Floodgate provides unique twist to Waimakariri Flood Protection Project

The final part of the Waimakariri Flood Protection Project – installation of a retractable 1.1-metre-tall and 12-metre-long floodgate – proved to be one of the most complex.

The retractable floodgate was installed in Belfast this month, marking the end of the construction for the project.

The 1.1-metre-tall and 12-metre-long gate was built in Australia and shipped across the Tasman in a container.

The gate can be closed to bridge the 11.5-metre gap in the Waimakariri River secondary stopbank at Dickeys Road near the Western Belfast Bypass in the event of a flood.

A key aspect of the Waimakariri Flood Protection Project was the development of a 25km secondary stopbank. At this location, the secondary stopbank is higher than road level, leaving a gap where floodwaters could escape into Belfast.

Alternatives considered for closing the gap included raising the road or, in the event of a major flood, using sandbags or erecting a temporary floodwall. 

Raising the road would compromise traffic safety, while sandbagging or building a temporary floodwall is labour intensive and could reduce evacuation time for floodplain residents.

The retractable floodgate was chosen for reliability and ease of closure.

A challenging task

This type of flood protection is common overseas, but the only comparable structure in New Zealand is a recently-completed floodgate at Paeroa installed by Waikato Regional Council.

To make this idea work, a team of local engineers were required, specialising in electrical, structural, civil, and flood protection.

Environment Canterbury principal river engineer Ian Heslop said it needed collaboration.

“What’s complicated about this project was not so much the scale or size, but the elements of different people’s skillsets we needed to bring together,” Heslop said.

“It’s about ensuring we have the same design standard here that we have in the rest of the stopbank system.”

Constructing the flood gate

Construction of the floodgate at Dickeys Road in Belfast was a carefully managed part of the Waimakariri Flood Protection Project.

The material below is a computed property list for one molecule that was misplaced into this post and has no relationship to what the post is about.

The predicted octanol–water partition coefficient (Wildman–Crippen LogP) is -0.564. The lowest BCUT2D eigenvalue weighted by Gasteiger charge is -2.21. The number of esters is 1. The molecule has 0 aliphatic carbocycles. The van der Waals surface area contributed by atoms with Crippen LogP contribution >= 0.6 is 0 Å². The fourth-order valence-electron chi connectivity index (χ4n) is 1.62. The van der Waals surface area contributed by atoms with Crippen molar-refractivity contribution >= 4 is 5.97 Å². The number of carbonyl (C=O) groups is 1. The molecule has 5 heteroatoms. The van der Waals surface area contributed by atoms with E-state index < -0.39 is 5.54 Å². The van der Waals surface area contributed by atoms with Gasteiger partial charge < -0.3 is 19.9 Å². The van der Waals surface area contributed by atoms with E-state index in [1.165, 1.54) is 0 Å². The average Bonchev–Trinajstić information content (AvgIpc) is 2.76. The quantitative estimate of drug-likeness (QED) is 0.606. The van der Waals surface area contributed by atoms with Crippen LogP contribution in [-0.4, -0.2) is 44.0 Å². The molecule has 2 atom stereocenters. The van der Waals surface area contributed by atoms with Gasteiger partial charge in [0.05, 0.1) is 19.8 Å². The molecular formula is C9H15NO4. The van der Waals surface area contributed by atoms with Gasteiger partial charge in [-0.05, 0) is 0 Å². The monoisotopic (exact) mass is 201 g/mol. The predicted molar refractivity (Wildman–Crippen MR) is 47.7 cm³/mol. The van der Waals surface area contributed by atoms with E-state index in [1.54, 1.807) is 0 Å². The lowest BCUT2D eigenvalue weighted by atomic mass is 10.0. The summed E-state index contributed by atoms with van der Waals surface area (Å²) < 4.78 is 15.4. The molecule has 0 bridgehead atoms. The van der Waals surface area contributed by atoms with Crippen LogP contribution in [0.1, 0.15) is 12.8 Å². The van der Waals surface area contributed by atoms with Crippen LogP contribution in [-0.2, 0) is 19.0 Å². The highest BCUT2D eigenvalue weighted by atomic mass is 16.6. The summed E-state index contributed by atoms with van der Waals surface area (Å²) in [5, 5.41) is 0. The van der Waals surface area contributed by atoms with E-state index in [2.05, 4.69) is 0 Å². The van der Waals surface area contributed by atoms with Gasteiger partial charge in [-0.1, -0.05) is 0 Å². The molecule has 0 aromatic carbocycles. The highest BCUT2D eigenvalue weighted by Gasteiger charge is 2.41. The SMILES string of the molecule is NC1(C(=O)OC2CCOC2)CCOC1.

How does it work?

The gate consists of a stainless-steel frame enclosed with aluminium sheeting and weighs 1.3 tonnes. It is powered by an electric motor and winch. Two wheels support the gate, which run along a track in the road to connect with concrete walls at both ends.

If a flood was to hit, the floodgate would close like a rolling door to ensure the secondary stopbank gap was blocked.

The 24V electric motor and low-geared winch can close the gate in 14 minutes. When closed, a synthetic rubber seal would prevent floodwater leakage under or around the sides of the gate.

In the event of a power outage, the gate has back-up batteries, or can be closed manually.

“We wanted something that we can deploy with minimal fuss if we have a flood,” Heslop said.

Community safety

The main purpose of the floodgate is to further reduce flood risk to Belfast and the surrounding areas.

The floodgate would also ensure that the floodplain residents between the secondary stopbank and Waimakariri River have the maximum available time to safely evacuate.

Environment Canterbury chair Steve Lowndes said the community was at the forefront of people’s minds when the project was developed.

“The Waimakariri Flood Protection Project was designed to ensure the people of Canterbury can have confidence that if a flood hits, we have robust systems in place,” Lowndes said.

“This floodgate is a skilled piece of engineering and shows the level of commitment we have to ensure the community will be safeguarded against extreme weather events.”

The Waimakariri Flood Protection Project

The project began in 2010 and has involved the improvement of the 35km primary stopbank, the development of a 25km secondary stopbank, and 8km of rock armour protection work.

The primary system has been designed to withstand a 5,500 cumec flood, while the secondary system can sustain a 6,500 cumec event. The biggest flood in Canterbury was just under 4,000 cumecs in 1957.

The $40 million project, which assisted with local biodiversity projects and the enhancement of recreational assets, will protect parts of Canterbury from flooding, which has the potential to cause more than $8 billion worth of damage.

Find out more about the Waimakariri Flood Protection Project